0:52:11.6 PA: High dose. Correct?
0:52:13.1 NM: High dose. Yeah, yeah, yeah. High dose. So three to six grams, depending on… Everybody gets their own dose, which is a function… It’s a discussion between them and whoever the lead practitioner is, but it’s a function of previous trauma, current level of anxiety. Some people come in very comfortable and they’re ready, and some people, they wanna do a little… They wanna dip their foot in. That first one can be a good opportunity to do that. And then the second one, for most people if you… A lot of people coming have had psychedelic experiences, but they’ve been a bit traumatic. So there are definitely some anxiety, and it’s like they didn’t have the setting right. You know what I mean? These things are actually incredibly safe, if you get the setting right. People come and they have that first experience, and they learn that it’s not as scary and actually you can steer it and understand a bit what’s going on. So then they’ll go a little bit larger in the second session. And then… Yeah, some intentional… I think this is actually really important, and why a retreat model is probably gonna be… It can be more helpful than a clinic model is, there’s intentional, just downtime, which is actually really important. You get people off their devices and you get them in nature and you just let them sit and be for a while.
0:53:46.7 NM: I’m a big believer in that, that actually a lot of the newness and the change actually comes in the space. So you gotta create space for people, and then that’s when they can get to some shifts. And then on the back end, we have six weeks of digital… Everybody goes home, we have six weeks of digital integration, which is led by the lead facilitator, weekly group calls. And I’m sure you’ve heard it a million times, and maybe, probably most of your listeners have too, but this metaphor around. By the time you get to be a middle-aged adult, a lot of how we show up in the world is these deep, deep emotional and subconscious patterns. And we’re just… We’re quite a bit on autopilot. And you can think about those as ruts on a ski mountain. It’s really hard to turn out of them, you’re gonna likely go down that same path that you’ve been going down, where if you high dose psilocybin, high dose psychedelics, it’s this fresh layer of snow. Now, you can still end up going down those old paths, but if you do the work and you plan and you have the right support around you, you can chart new paths in this fresh snow. It’s like the brain is in this malleable state, it’s easier to make change during this window, so we try and take advantage of that window.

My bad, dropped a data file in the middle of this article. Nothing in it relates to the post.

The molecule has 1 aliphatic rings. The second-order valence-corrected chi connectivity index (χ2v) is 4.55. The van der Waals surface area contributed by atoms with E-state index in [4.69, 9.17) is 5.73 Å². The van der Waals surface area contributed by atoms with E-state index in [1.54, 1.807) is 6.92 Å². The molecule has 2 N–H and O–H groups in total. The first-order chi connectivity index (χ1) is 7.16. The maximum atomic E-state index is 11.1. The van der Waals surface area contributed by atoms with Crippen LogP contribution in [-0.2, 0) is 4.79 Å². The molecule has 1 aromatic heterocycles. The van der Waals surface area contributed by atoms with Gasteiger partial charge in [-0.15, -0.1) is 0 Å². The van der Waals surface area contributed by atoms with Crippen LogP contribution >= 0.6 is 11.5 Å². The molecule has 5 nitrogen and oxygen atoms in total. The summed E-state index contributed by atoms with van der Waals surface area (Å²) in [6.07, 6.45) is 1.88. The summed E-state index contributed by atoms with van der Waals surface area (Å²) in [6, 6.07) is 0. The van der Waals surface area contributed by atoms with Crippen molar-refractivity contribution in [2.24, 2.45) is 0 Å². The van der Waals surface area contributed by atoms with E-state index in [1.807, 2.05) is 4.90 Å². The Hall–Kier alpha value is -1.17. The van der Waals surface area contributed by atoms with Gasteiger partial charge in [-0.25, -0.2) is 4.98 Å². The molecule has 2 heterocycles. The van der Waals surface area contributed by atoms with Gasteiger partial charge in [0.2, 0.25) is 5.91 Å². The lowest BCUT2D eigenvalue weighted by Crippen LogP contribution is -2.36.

0:55:11.2 PA: And that’s a Mendel Kaelen quote I always love to… ‘Cause people think of it as Michael Pollan, but Mendel was the one who came up with that. And just to bring this back, Mendel’s research was supported by the Beckley Foundation ’cause he was at Imperial College back in the day. So it all comes full circle.
0:55:27.8 NM: It all comes around. Yeah. One of the studies that was super impactful to my perceptions was David Nutt’s study 2010, the UK drug harm study. And so I read that when I was in grad school and was doing all the psychedelics and was doing all this meditation, I was like, “Oh my God, the world’s just got this whole thing wrong.” And I remember it was in The Economist, and I remember it being meaningful to me. Now, however many years later to realize that it was Amanda in the Beckley Foundation that designed that study, and was the brilliance behind that study, it was cool to have that come full circle on me too.